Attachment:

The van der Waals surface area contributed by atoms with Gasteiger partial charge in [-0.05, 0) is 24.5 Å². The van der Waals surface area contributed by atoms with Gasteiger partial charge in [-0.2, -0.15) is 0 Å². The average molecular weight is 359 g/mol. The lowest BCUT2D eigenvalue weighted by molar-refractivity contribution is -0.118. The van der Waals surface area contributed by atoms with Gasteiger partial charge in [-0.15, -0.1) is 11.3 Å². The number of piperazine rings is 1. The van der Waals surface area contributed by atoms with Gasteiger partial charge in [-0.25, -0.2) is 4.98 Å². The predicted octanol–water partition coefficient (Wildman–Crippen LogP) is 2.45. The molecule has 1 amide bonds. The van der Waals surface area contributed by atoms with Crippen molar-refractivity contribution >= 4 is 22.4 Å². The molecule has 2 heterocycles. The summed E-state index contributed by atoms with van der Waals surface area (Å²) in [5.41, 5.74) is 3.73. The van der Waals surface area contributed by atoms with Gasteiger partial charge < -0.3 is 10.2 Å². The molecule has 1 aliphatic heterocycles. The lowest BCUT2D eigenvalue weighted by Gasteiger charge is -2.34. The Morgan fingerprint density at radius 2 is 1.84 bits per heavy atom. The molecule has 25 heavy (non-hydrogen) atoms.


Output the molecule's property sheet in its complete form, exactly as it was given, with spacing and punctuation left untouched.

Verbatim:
The van der Waals surface area contributed by atoms with Gasteiger partial charge in [-0.05, 0) is 24.5 Å². The van der Waals surface area contributed by atoms with Gasteiger partial charge in [-0.2, -0.15) is 0 Å². The average molecular weight is 359 g/mol. The lowest BCUT2D eigenvalue weighted by molar-refractivity contribution is -0.118. The van der Waals surface area contributed by atoms with Gasteiger partial charge in [-0.15, -0.1) is 11.3 Å². The number of piperazine rings is 1. The van der Waals surface area contributed by atoms with Gasteiger partial charge in [-0.25, -0.2) is 4.98 Å². The predicted octanol–water partition coefficient (Wildman–Crippen LogP) is 2.45. The molecule has 1 amide bonds. The van der Waals surface area contributed by atoms with Crippen molar-refractivity contribution >= 4 is 22.4 Å². The molecule has 2 heterocycles. The summed E-state index contributed by atoms with van der Waals surface area (Å²) in [5.41, 5.74) is 3.73. The van der Waals surface area contributed by atoms with Gasteiger partial charge < -0.3 is 10.2 Å². The molecule has 1 aliphatic heterocycles. The lowest BCUT2D eigenvalue weighted by Gasteiger charge is -2.34. The Morgan fingerprint density at radius 2 is 1.84 bits per heavy atom. The molecule has 25 heavy (non-hydrogen) atoms.